Huawei attacks US Government and Wall Street Journal credibility

Alonzo Simpson
February 14, 2020

A senior White House official has said that Chinese company Huawei builds secret back doors into its hardware that allow it to covertly access mobile-phone networks around the world.

USA national security officials say they have proof that the Chinese telecommunications firm Huawei Technologies Co.

The new U.S. statements come after a surprise decision from the United Kingdom to allow Huawei to supply non-core equipment to the country's networks.

The Wall Street Journal also states that "according to legal requirements, telecommunication network equipment manufacturers need to leave a backdoor in hardware for the authorities to access the network for legitimate purposes", but "equipment manufacturers can not access telecommunications without the consent of the operator".

"The United States shouldn't be sharing valuable intelligence information with countries that allow an intelligence-gathering arm of the Chinese Communist Party to operate freely within their borders", Cotton wrote. This reflects The Wall Street Journal's bias against Huawei and undermines its credibility.

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The Chinese company Huawei can secretly tap into communications through the networking equipment it sells globally, a United States official charged as the White House stepped up efforts to persuade allies to ban the gear from next-generation cellular networks. The Chinese telecom manufacturer would be abused by China to spy on the West. Huawei denies the allegations. This statement is extremely significant in understanding what Huawei equipment can and cannot do. The second claim is that network access without operator permission can happen (though it is implausible) but that any such access would be discovered. We do not have the capability to bypass providers, gain access to control, and take information from their networks without being discovered by all typical firewall programs or security systems. "We are obligated to follow industry-wide lawful interception standards like 3GPP's TS 33.107 standard for 3G networks, and TS 33.128 for 5G". The "interception interfaces are always located in protected premises on the operator's side", and are administered and utilized "solely by carriers and regulators", Huawei stated.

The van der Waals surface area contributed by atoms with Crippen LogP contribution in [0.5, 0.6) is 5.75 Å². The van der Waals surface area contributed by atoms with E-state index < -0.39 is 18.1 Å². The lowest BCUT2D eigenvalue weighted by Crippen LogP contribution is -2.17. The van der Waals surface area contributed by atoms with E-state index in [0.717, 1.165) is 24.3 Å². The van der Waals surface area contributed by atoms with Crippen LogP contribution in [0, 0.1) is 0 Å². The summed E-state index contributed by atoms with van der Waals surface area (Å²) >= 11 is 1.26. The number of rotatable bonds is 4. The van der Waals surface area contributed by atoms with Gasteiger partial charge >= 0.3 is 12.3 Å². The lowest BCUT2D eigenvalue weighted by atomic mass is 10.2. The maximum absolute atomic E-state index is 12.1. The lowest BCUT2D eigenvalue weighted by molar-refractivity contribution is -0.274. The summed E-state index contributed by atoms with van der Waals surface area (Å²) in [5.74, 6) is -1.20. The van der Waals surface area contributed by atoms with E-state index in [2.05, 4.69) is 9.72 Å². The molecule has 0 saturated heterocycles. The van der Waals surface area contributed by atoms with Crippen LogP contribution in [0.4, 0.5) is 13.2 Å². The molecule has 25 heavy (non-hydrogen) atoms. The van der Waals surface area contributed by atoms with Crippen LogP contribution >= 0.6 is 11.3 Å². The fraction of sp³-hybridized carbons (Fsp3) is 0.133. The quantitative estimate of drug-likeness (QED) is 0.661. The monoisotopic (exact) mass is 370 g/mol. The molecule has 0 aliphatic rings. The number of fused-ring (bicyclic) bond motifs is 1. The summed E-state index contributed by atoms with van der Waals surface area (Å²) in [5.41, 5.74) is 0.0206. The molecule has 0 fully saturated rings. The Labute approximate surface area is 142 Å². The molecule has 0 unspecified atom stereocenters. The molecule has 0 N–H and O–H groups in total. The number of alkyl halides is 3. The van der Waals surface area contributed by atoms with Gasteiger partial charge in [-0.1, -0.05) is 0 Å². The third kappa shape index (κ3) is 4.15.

In ConsumerAffairs' research on the who, what, and where of this case, we found a multitude of telcos that use Huawei equipment.

"Why are so many smaller USA wireless companies working with Huawei, even after a 2012 government report warned that equipment from Huawei and ZTE could be used by the Chinese government for espionage?" asked FierceWireless' Tom Dano. They also refused to consider whether the USA has evidence that Huawei has granted itself access to an American telecom network through this route.

On Tuesday, China denied involvement in any hacking activities after the USA accused four members of the Chinese military of an unprecedented hack stealing the data of tens of millions of Americans.

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